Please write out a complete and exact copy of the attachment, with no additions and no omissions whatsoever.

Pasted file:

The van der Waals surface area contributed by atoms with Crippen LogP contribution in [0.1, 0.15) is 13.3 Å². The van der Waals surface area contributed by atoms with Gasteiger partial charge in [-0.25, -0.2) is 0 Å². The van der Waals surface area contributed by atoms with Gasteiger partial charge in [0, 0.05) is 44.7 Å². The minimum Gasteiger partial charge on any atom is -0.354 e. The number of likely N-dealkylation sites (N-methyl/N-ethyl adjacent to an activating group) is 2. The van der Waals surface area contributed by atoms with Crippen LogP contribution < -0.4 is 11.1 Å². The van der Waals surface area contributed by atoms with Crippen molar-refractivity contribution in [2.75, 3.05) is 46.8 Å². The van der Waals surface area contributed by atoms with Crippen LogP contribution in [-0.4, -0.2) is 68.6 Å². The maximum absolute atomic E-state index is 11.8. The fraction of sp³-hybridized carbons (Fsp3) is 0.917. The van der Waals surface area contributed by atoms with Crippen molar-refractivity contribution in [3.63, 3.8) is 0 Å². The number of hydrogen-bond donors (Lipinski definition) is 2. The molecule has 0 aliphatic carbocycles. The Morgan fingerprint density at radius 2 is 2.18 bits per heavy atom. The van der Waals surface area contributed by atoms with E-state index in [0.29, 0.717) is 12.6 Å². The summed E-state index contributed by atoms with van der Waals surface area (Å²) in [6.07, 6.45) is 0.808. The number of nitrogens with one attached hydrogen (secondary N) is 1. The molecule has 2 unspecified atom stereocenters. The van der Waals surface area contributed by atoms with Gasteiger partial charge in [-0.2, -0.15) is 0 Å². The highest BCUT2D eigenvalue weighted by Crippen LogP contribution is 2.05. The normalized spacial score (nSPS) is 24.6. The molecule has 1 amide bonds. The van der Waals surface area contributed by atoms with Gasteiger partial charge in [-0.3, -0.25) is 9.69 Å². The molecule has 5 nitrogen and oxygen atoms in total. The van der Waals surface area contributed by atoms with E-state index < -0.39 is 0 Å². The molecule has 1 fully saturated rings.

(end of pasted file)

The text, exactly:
The van der Waals surface area contributed by atoms with Crippen LogP contribution in [0.1, 0.15) is 13.3 Å². The van der Waals surface area contributed by atoms with Gasteiger partial charge in [-0.25, -0.2) is 0 Å². The van der Waals surface area contributed by atoms with Gasteiger partial charge in [0, 0.05) is 44.7 Å². The minimum Gasteiger partial charge on any atom is -0.354 e. The number of likely N-dealkylation sites (N-methyl/N-ethyl adjacent to an activating group) is 2. The van der Waals surface area contributed by atoms with Crippen LogP contribution < -0.4 is 11.1 Å². The van der Waals surface area contributed by atoms with Crippen molar-refractivity contribution in [2.75, 3.05) is 46.8 Å². The van der Waals surface area contributed by atoms with Crippen LogP contribution in [-0.4, -0.2) is 68.6 Å². The maximum absolute atomic E-state index is 11.8. The fraction of sp³-hybridized carbons (Fsp3) is 0.917. The van der Waals surface area contributed by atoms with Crippen molar-refractivity contribution in [3.63, 3.8) is 0 Å². The number of hydrogen-bond donors (Lipinski definition) is 2. The molecule has 0 aliphatic carbocycles. The Morgan fingerprint density at radius 2 is 2.18 bits per heavy atom. The van der Waals surface area contributed by atoms with E-state index in [0.29, 0.717) is 12.6 Å². The summed E-state index contributed by atoms with van der Waals surface area (Å²) in [6.07, 6.45) is 0.808. The number of nitrogens with one attached hydrogen (secondary N) is 1. The molecule has 2 unspecified atom stereocenters. The van der Waals surface area contributed by atoms with Gasteiger partial charge in [-0.2, -0.15) is 0 Å². The highest BCUT2D eigenvalue weighted by Crippen LogP contribution is 2.05. The normalized spacial score (nSPS) is 24.6. The molecule has 1 amide bonds. The van der Waals surface area contributed by atoms with Gasteiger partial charge in [-0.3, -0.25) is 9.69 Å². The molecule has 5 nitrogen and oxygen atoms in total. The van der Waals surface area contributed by atoms with E-state index < -0.39 is 0 Å². The molecule has 1 fully saturated rings.